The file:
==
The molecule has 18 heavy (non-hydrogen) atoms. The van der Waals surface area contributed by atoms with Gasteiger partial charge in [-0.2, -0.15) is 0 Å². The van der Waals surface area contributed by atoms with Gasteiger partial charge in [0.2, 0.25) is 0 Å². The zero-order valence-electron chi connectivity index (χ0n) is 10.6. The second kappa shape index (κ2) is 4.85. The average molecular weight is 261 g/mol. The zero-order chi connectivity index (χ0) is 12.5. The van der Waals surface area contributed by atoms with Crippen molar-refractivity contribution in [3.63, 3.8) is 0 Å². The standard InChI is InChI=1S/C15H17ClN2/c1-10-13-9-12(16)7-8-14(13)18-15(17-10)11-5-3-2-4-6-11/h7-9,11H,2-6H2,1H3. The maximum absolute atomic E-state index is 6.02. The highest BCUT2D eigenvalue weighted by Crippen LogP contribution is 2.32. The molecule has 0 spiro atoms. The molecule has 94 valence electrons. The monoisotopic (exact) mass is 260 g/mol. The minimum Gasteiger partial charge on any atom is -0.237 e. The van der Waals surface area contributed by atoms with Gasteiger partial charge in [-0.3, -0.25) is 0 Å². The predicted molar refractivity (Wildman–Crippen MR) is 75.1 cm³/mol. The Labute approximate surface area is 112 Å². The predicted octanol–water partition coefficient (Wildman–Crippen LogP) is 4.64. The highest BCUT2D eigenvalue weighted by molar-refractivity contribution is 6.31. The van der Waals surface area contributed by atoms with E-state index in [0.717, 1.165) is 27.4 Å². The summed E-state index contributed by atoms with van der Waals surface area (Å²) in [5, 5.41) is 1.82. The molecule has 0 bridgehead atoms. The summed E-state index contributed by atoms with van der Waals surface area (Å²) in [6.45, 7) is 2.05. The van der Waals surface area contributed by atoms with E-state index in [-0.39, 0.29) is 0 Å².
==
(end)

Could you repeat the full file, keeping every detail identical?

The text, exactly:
The molecule has 18 heavy (non-hydrogen) atoms. The van der Waals surface area contributed by atoms with Gasteiger partial charge in [-0.2, -0.15) is 0 Å². The van der Waals surface area contributed by atoms with Gasteiger partial charge in [0.2, 0.25) is 0 Å². The zero-order valence-electron chi connectivity index (χ0n) is 10.6. The second kappa shape index (κ2) is 4.85. The average molecular weight is 261 g/mol. The zero-order chi connectivity index (χ0) is 12.5. The van der Waals surface area contributed by atoms with Crippen molar-refractivity contribution in [3.63, 3.8) is 0 Å². The standard InChI is InChI=1S/C15H17ClN2/c1-10-13-9-12(16)7-8-14(13)18-15(17-10)11-5-3-2-4-6-11/h7-9,11H,2-6H2,1H3. The maximum absolute atomic E-state index is 6.02. The highest BCUT2D eigenvalue weighted by Crippen LogP contribution is 2.32. The molecule has 0 spiro atoms. The molecule has 94 valence electrons. The monoisotopic (exact) mass is 260 g/mol. The minimum Gasteiger partial charge on any atom is -0.237 e. The van der Waals surface area contributed by atoms with Gasteiger partial charge in [-0.3, -0.25) is 0 Å². The predicted molar refractivity (Wildman–Crippen MR) is 75.1 cm³/mol. The Labute approximate surface area is 112 Å². The predicted octanol–water partition coefficient (Wildman–Crippen LogP) is 4.64. The highest BCUT2D eigenvalue weighted by molar-refractivity contribution is 6.31. The van der Waals surface area contributed by atoms with E-state index in [0.717, 1.165) is 27.4 Å². The summed E-state index contributed by atoms with van der Waals surface area (Å²) in [5, 5.41) is 1.82. The molecule has 0 bridgehead atoms. The summed E-state index contributed by atoms with van der Waals surface area (Å²) in [6.45, 7) is 2.05. The van der Waals surface area contributed by atoms with E-state index in [-0.39, 0.29) is 0 Å².